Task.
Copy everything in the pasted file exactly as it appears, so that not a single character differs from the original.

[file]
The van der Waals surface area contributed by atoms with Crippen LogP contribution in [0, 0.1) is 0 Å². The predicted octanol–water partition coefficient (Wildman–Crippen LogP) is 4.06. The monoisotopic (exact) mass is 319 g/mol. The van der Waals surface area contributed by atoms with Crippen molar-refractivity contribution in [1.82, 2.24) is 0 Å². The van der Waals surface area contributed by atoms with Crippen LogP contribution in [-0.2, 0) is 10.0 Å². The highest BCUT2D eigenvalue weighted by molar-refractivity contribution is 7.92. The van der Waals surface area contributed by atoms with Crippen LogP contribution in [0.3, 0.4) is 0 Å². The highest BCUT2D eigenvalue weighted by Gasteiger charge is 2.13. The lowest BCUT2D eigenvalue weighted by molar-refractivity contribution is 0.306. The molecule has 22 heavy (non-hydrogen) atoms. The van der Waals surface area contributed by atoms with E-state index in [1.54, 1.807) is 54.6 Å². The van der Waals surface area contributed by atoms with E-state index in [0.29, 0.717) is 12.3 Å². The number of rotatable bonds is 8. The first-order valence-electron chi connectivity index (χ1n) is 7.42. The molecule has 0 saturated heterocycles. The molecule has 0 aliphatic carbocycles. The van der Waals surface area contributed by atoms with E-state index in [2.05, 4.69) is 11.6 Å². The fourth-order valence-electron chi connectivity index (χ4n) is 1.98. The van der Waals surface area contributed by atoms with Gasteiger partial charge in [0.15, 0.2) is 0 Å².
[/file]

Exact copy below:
The van der Waals surface area contributed by atoms with Crippen LogP contribution in [0, 0.1) is 0 Å². The predicted octanol–water partition coefficient (Wildman–Crippen LogP) is 4.06. The monoisotopic (exact) mass is 319 g/mol. The van der Waals surface area contributed by atoms with Crippen molar-refractivity contribution in [1.82, 2.24) is 0 Å². The van der Waals surface area contributed by atoms with Crippen LogP contribution in [-0.2, 0) is 10.0 Å². The highest BCUT2D eigenvalue weighted by molar-refractivity contribution is 7.92. The van der Waals surface area contributed by atoms with Crippen LogP contribution in [0.3, 0.4) is 0 Å². The highest BCUT2D eigenvalue weighted by Gasteiger charge is 2.13. The lowest BCUT2D eigenvalue weighted by molar-refractivity contribution is 0.306. The molecule has 22 heavy (non-hydrogen) atoms. The van der Waals surface area contributed by atoms with E-state index in [1.54, 1.807) is 54.6 Å². The van der Waals surface area contributed by atoms with E-state index in [0.29, 0.717) is 12.3 Å². The number of rotatable bonds is 8. The first-order valence-electron chi connectivity index (χ1n) is 7.42. The molecule has 0 saturated heterocycles. The molecule has 0 aliphatic carbocycles. The van der Waals surface area contributed by atoms with E-state index in [2.05, 4.69) is 11.6 Å². The fourth-order valence-electron chi connectivity index (χ4n) is 1.98. The van der Waals surface area contributed by atoms with Gasteiger partial charge in [0.15, 0.2) is 0 Å².